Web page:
Daniels set to lead

When the 2001 season started, there was some uncertainty on the Tide defense, especially at the linebacker position. But the position didn't miss a beat. In fact, it improved in 2001, due in large part to the play of Brooks Daniels.

Two sophomores (Daniels and Cornelius Wortham) ended up flanking All-SEC performer at middle linebacker Saleem Rasheed on both sides, even though both athletes played sparingly as true freshmen in 2000.

Daniels finished second on the team in tackles with 102, behind only Rasheed who finished with 118. That marked the first time two Tide linebackers totaled more than 100 tackles in the same season since Marty Lyons and Barry Kraus turned the trick in 1978

Daniels works out in the weight room. Already one of the best athletes on the team, a major goal this off season was to add ten more pounds to his frame.

Coming into his junior season, Daniels believes that this defense could be very special, especially after a year of experience under the new staff.

"(In the spring) the front seven made minimal mistakes," Daniels said. "Everybody knows the defense now. When coach Torbush calls the play, everyone knows what to do now, whereas last year we made mistakes and we'd have people in the wrong places at times."

Seniors Kindal Moorehead (defensive end), Jarret Johnson (defensive tackle), and Kenny King (nose tackle); and juniors Nautyn McKay-Loescher (defensive end), Cornelius Wortham (strongside linebacker) and Daniels (Rover) return this season. That means that the Tide will have players with starting experience back at six of the seven up front positions. Only middle linebacker will sport an unproven starter.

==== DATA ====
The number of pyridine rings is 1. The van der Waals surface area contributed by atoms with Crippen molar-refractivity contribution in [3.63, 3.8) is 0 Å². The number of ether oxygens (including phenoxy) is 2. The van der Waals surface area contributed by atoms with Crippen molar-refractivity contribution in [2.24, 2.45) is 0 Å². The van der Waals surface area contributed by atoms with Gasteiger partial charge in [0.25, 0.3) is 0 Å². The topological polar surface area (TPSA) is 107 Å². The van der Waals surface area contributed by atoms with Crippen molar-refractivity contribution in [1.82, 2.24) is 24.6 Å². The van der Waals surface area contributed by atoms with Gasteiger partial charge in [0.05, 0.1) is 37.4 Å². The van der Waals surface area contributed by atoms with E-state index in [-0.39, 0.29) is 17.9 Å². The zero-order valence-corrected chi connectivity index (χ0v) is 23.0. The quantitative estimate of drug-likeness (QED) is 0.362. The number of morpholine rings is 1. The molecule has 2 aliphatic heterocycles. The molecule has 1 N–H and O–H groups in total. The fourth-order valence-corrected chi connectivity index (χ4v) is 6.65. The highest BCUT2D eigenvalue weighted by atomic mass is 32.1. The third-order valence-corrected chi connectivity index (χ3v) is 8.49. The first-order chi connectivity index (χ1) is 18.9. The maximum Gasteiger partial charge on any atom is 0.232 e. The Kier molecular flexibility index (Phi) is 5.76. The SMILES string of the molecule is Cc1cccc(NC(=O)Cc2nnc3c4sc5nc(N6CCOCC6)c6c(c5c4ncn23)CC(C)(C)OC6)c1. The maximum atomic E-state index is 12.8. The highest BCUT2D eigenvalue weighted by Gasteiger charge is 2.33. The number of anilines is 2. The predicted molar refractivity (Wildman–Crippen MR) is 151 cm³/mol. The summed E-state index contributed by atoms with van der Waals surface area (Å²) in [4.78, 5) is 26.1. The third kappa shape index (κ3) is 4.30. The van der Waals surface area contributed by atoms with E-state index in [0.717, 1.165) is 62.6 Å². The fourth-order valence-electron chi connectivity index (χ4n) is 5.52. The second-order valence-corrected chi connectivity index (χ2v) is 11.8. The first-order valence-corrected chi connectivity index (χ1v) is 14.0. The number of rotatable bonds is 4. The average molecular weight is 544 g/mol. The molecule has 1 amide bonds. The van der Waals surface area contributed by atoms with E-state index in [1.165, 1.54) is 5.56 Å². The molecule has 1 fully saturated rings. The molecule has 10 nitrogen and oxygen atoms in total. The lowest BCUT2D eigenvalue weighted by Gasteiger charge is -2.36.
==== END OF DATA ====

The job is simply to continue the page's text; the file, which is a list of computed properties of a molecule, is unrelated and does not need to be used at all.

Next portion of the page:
"We understand the defense better," Daniels added. "To me, our front seven is great. Also, our cornerbacks are physical, they go after the ball, and they fight for the ball."

Starting every game in 2001, Daniels was double-figures in tackles six times, including a career-high 16 versus Ole Miss. The junior Rover was also credited with one sack, three pass breakups and five quarterback pressures. During the final six games of the season, Daniels averaged 11.5 tackles per game.

This season several new players enter the scene, such as redshirt freshmen Mark Anderson and Juke King. Daniels knows he must take a leadership role with the linebacking corps now that he is one of the older players.

"I try to pass on to then to play hard every play, and don't get rattled when the other opponents get excited," Daniels said. "When you mess up, forget that play and go on. You'll have more plays. That's all I tell them, to keep their head up and work hard."

Combining speed with a love of physical play, Daniels has a chance to be a star at Rover.

Daniels also credits Defensive Coordinator Carl Torbush for teaching him more about defense. "I've learned a lot of stuff from him," Daniels said. "(I've learned) where to put my hands, (learned about) shedding blockers to make tackles, I've learned a great deal."

A smile also comes to his face when the season-ending game at Hawaii is brought up, although he knows that the trip is for business first, and the pleasure will come later.

"The first thing I heard, I thought about fun, but it's just like going anywhere else," Daniels said. "We have to play Hawaii and win the game. The fun will come later.

"We're going to fight our tails off until that game. We're going to fight from week one until that game."

With NCAA sanctions presently barring the Tide from post-season play the next two seasons, Bama juniors and seniors could have transferred without penalty. In fact, Daniels was actively recruited by numerous schools around the Southeast, including Florida State, Georgia and Clemson. But he and his teammates made a conscious decision to remain loyal to Alabama and each other.

Remarkably, not a single scholarshipped player has transferred.

Daniels will spend his last two seasons listening to Crimson Tide fans cheer every tackle he makes. In fact, it was the fans that convinced him to come to Alabama in the first place.

"We have the greatest fans ever," he said. "When I first came here, they all welcomed me here, shook my hands, it was fun."

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